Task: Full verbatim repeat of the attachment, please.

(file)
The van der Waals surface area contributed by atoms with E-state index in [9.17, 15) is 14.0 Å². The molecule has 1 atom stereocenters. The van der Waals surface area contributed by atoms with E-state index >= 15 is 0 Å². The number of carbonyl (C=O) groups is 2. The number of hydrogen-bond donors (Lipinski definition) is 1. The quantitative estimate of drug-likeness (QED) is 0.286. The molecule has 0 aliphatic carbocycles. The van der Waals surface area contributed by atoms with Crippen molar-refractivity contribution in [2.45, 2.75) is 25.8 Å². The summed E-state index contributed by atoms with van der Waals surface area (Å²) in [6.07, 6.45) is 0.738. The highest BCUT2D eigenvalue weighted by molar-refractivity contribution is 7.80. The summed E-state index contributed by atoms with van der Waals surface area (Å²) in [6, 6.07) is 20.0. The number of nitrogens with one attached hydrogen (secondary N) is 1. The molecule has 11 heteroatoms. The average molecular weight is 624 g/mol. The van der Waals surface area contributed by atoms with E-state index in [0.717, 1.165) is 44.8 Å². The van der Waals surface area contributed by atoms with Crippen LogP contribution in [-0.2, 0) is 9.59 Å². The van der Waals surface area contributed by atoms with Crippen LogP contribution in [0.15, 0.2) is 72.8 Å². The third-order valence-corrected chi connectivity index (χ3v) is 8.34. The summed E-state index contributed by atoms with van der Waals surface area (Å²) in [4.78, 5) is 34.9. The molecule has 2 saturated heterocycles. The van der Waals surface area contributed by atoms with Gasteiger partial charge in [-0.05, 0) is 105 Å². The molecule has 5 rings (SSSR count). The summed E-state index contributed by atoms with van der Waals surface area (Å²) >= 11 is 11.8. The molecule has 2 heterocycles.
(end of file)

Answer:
The van der Waals surface area contributed by atoms with E-state index in [9.17, 15) is 14.0 Å². The molecule has 1 atom stereocenters. The van der Waals surface area contributed by atoms with E-state index >= 15 is 0 Å². The number of carbonyl (C=O) groups is 2. The number of hydrogen-bond donors (Lipinski definition) is 1. The quantitative estimate of drug-likeness (QED) is 0.286. The molecule has 0 aliphatic carbocycles. The van der Waals surface area contributed by atoms with Crippen molar-refractivity contribution in [2.45, 2.75) is 25.8 Å². The summed E-state index contributed by atoms with van der Waals surface area (Å²) in [6.07, 6.45) is 0.738. The highest BCUT2D eigenvalue weighted by molar-refractivity contribution is 7.80. The summed E-state index contributed by atoms with van der Waals surface area (Å²) in [6, 6.07) is 20.0. The number of nitrogens with one attached hydrogen (secondary N) is 1. The molecule has 11 heteroatoms. The average molecular weight is 624 g/mol. The van der Waals surface area contributed by atoms with E-state index in [0.717, 1.165) is 44.8 Å². The van der Waals surface area contributed by atoms with Crippen LogP contribution in [-0.2, 0) is 9.59 Å². The van der Waals surface area contributed by atoms with Crippen LogP contribution in [0.15, 0.2) is 72.8 Å². The third-order valence-corrected chi connectivity index (χ3v) is 8.34. The summed E-state index contributed by atoms with van der Waals surface area (Å²) in [4.78, 5) is 34.9. The molecule has 2 saturated heterocycles. The van der Waals surface area contributed by atoms with Gasteiger partial charge in [-0.05, 0) is 105 Å². The molecule has 5 rings (SSSR count). The summed E-state index contributed by atoms with van der Waals surface area (Å²) >= 11 is 11.8. The molecule has 2 heterocycles.